False (unless you consider literally all communication skills “manipulating information”). Managing up is about finding the most productive way to achieve a shared goal. Pursuing shared goals that an individual can’t achieve alone is why we form organizations in the first place. A more skillful pursuit of the shared goal is just that: skillful. There’s nothing manipulative about skill.
Myth 3. I shouldn’t “have to” manage up
False. “Should” is a waste of energy for a leader. You are in the business of what is, not of what “should be”. The sooner you accept that you do in fact need to manage up, the better. Whether you think you should need to or not is irrelevant. This is hard to swallow, and the first time a leadership coach explained this to me, I fired the coach.
Let go of the assumption that someone above you on an org chart must have all the same skills as you, plus more. Forget about the notion that it’s “not on you” to accommodate a supposedly more skillful boss. They have different skills from you. They may even be less skilled than you. Your moral outrage at the situation is not useful. If you have a boss, managing up is part of your job.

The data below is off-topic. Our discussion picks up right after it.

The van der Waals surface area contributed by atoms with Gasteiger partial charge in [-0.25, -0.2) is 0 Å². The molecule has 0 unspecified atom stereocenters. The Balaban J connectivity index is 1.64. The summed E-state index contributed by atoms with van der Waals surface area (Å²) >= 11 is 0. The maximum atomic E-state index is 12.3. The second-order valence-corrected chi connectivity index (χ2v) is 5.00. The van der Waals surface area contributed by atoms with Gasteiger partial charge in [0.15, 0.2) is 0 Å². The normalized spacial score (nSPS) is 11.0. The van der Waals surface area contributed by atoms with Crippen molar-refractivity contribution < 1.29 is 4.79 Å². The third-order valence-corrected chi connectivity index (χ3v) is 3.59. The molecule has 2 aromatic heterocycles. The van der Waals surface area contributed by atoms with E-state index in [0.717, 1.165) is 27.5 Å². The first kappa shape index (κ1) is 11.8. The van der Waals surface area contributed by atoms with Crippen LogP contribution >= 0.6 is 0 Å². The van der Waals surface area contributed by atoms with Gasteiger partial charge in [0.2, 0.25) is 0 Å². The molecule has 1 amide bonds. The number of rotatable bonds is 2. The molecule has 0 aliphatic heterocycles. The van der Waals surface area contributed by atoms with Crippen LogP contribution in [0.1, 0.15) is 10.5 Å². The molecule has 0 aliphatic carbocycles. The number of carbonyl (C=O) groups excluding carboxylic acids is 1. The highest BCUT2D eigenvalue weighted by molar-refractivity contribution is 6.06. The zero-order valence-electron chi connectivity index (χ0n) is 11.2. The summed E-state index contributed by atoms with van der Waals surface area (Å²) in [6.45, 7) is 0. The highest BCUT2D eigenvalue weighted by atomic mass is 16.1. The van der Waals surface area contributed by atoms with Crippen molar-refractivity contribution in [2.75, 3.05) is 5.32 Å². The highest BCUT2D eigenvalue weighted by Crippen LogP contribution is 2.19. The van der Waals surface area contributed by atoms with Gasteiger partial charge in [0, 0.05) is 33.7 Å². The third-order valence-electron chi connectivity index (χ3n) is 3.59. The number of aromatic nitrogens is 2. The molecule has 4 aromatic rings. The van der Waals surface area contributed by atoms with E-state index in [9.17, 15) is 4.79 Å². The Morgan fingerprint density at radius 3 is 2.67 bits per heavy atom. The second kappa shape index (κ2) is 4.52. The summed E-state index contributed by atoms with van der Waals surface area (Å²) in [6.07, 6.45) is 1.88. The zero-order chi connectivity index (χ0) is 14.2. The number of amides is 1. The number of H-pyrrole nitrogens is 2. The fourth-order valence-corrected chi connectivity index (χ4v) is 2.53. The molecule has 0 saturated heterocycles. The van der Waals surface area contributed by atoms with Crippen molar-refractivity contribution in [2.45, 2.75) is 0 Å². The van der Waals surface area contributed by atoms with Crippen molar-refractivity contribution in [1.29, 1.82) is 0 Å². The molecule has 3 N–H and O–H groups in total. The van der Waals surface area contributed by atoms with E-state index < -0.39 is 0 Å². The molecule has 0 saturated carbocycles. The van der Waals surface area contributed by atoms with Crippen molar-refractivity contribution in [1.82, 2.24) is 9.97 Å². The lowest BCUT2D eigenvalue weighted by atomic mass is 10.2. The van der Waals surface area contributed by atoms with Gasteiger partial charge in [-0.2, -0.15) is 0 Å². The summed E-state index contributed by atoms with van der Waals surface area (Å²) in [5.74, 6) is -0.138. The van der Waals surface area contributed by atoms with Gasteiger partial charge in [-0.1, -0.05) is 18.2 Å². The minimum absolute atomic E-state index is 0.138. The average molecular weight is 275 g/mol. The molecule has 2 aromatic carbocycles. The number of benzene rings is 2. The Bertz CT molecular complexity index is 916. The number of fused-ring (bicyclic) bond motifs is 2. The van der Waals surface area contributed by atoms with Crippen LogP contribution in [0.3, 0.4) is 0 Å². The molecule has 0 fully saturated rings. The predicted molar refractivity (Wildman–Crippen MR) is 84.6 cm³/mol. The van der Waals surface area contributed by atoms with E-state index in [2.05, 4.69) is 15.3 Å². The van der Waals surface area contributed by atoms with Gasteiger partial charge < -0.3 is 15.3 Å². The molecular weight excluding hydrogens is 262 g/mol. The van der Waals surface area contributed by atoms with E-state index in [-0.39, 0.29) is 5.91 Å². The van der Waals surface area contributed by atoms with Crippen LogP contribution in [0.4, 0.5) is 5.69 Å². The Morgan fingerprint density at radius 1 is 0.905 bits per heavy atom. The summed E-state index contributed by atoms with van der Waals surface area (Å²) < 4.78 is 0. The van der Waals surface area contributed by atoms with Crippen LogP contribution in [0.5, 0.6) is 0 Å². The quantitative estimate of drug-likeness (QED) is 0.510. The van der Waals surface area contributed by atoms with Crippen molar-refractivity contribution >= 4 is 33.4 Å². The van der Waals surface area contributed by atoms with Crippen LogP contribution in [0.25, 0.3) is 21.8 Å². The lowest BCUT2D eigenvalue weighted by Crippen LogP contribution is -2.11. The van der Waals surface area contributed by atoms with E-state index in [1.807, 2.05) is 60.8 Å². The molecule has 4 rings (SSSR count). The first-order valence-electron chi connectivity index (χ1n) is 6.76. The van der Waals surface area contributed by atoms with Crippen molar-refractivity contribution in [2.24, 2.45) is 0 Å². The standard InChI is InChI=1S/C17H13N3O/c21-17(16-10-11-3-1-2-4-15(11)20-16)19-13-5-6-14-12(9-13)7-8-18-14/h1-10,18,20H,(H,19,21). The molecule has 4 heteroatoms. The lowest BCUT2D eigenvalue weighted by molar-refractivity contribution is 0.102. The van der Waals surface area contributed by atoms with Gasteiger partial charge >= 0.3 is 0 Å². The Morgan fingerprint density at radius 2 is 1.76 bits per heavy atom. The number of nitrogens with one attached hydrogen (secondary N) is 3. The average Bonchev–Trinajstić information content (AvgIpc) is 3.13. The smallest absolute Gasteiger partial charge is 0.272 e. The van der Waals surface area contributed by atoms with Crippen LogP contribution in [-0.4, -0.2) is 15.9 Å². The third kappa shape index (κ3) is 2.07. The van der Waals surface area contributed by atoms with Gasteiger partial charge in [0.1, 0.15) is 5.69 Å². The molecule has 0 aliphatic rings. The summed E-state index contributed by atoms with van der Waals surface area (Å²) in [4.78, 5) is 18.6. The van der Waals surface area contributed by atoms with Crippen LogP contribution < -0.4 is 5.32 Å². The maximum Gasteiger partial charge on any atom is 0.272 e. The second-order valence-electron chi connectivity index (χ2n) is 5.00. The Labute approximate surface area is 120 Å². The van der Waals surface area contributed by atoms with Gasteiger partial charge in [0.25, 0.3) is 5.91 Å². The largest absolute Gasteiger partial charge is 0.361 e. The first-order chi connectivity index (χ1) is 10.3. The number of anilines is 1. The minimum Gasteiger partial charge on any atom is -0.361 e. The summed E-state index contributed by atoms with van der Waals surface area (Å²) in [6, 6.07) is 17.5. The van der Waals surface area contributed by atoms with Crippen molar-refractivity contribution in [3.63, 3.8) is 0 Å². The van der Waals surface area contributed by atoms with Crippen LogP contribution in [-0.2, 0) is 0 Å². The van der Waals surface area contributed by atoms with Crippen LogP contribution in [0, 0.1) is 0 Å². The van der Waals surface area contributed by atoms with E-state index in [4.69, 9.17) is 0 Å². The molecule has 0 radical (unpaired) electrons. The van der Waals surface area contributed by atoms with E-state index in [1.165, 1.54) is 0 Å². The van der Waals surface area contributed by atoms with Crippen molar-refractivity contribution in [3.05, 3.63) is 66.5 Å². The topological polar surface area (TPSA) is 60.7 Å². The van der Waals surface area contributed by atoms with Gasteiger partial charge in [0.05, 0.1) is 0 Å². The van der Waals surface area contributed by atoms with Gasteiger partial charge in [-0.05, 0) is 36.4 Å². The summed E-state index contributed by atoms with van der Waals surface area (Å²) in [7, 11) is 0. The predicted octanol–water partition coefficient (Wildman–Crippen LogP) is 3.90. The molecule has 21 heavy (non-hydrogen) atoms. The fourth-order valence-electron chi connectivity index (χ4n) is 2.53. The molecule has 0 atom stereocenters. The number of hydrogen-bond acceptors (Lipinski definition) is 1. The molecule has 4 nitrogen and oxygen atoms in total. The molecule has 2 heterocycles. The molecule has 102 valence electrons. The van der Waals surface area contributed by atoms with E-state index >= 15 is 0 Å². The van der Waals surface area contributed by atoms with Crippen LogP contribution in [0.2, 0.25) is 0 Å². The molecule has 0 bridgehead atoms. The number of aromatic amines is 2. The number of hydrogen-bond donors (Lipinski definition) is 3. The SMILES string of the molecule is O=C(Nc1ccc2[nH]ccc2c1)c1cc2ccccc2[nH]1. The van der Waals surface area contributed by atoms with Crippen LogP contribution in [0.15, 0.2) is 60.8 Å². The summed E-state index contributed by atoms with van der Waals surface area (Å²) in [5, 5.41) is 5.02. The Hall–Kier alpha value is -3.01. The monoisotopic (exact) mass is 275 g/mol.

I notice that tech leads and engineering managers who don’t actively manage up tend to stagnate. They battle to get buy-in for their ideas, their influence on others is limited, and their direct reports suffer as a result. The lead who is not great at managing up is also less able to sponsor others, a less useful ally to their own team, and their team has to contend with a harsher broader environment.
You do need to manage up, but that's not a bad thing. So, how do you do it?
Managing up cheat sheet
- Understand and adapt to your manager’s personality/communication style, values, and what their core BICEPS needs are. Discussing personality types like the Enneagram or watching them communicate with others can be a starting point.
- Ask them how often they want updates, and what types of updates they want.